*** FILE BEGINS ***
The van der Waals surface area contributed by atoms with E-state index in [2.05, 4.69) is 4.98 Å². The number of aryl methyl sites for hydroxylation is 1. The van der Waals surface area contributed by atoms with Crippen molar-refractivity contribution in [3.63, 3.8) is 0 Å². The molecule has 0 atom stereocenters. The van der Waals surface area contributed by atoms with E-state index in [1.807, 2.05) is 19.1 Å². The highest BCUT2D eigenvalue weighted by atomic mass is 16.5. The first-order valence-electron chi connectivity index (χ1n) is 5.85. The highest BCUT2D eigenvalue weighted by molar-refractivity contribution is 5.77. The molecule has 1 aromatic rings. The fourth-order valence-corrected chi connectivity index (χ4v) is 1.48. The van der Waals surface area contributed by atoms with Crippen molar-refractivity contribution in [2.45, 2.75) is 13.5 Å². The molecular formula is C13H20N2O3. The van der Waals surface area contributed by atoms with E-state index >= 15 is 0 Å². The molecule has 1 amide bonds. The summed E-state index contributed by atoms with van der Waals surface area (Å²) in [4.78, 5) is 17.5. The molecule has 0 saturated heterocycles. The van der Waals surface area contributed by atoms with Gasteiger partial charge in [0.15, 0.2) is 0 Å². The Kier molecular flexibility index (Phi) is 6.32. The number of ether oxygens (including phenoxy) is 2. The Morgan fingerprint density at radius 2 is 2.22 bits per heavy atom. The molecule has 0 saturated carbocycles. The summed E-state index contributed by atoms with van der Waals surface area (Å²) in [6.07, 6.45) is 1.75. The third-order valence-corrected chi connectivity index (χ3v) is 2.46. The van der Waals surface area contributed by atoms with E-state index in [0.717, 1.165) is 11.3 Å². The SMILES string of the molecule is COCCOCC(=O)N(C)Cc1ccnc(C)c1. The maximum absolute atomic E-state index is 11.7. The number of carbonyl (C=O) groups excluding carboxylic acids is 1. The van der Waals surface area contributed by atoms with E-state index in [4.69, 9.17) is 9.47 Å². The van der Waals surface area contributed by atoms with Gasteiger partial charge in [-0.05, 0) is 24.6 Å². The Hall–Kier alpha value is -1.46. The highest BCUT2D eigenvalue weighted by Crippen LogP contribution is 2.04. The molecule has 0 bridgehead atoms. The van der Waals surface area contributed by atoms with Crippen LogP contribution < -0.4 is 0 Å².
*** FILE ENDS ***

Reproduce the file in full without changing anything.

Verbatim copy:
The van der Waals surface area contributed by atoms with E-state index in [2.05, 4.69) is 4.98 Å². The number of aryl methyl sites for hydroxylation is 1. The van der Waals surface area contributed by atoms with Crippen molar-refractivity contribution in [3.63, 3.8) is 0 Å². The molecule has 0 atom stereocenters. The van der Waals surface area contributed by atoms with E-state index in [1.807, 2.05) is 19.1 Å². The highest BCUT2D eigenvalue weighted by atomic mass is 16.5. The first-order valence-electron chi connectivity index (χ1n) is 5.85. The highest BCUT2D eigenvalue weighted by molar-refractivity contribution is 5.77. The molecule has 1 aromatic rings. The fourth-order valence-corrected chi connectivity index (χ4v) is 1.48. The van der Waals surface area contributed by atoms with Crippen molar-refractivity contribution in [2.45, 2.75) is 13.5 Å². The molecular formula is C13H20N2O3. The van der Waals surface area contributed by atoms with E-state index >= 15 is 0 Å². The molecule has 1 amide bonds. The summed E-state index contributed by atoms with van der Waals surface area (Å²) in [4.78, 5) is 17.5. The molecule has 0 saturated heterocycles. The van der Waals surface area contributed by atoms with Gasteiger partial charge in [0.15, 0.2) is 0 Å². The Kier molecular flexibility index (Phi) is 6.32. The number of ether oxygens (including phenoxy) is 2. The Morgan fingerprint density at radius 2 is 2.22 bits per heavy atom. The molecule has 0 saturated carbocycles. The summed E-state index contributed by atoms with van der Waals surface area (Å²) in [6.07, 6.45) is 1.75. The third-order valence-corrected chi connectivity index (χ3v) is 2.46. The van der Waals surface area contributed by atoms with E-state index in [0.717, 1.165) is 11.3 Å². The SMILES string of the molecule is COCCOCC(=O)N(C)Cc1ccnc(C)c1. The maximum absolute atomic E-state index is 11.7. The number of carbonyl (C=O) groups excluding carboxylic acids is 1. The van der Waals surface area contributed by atoms with E-state index in [4.69, 9.17) is 9.47 Å². The van der Waals surface area contributed by atoms with Gasteiger partial charge in [-0.05, 0) is 24.6 Å². The Hall–Kier alpha value is -1.46. The highest BCUT2D eigenvalue weighted by Crippen LogP contribution is 2.04. The molecule has 0 bridgehead atoms. The van der Waals surface area contributed by atoms with Crippen LogP contribution < -0.4 is 0 Å².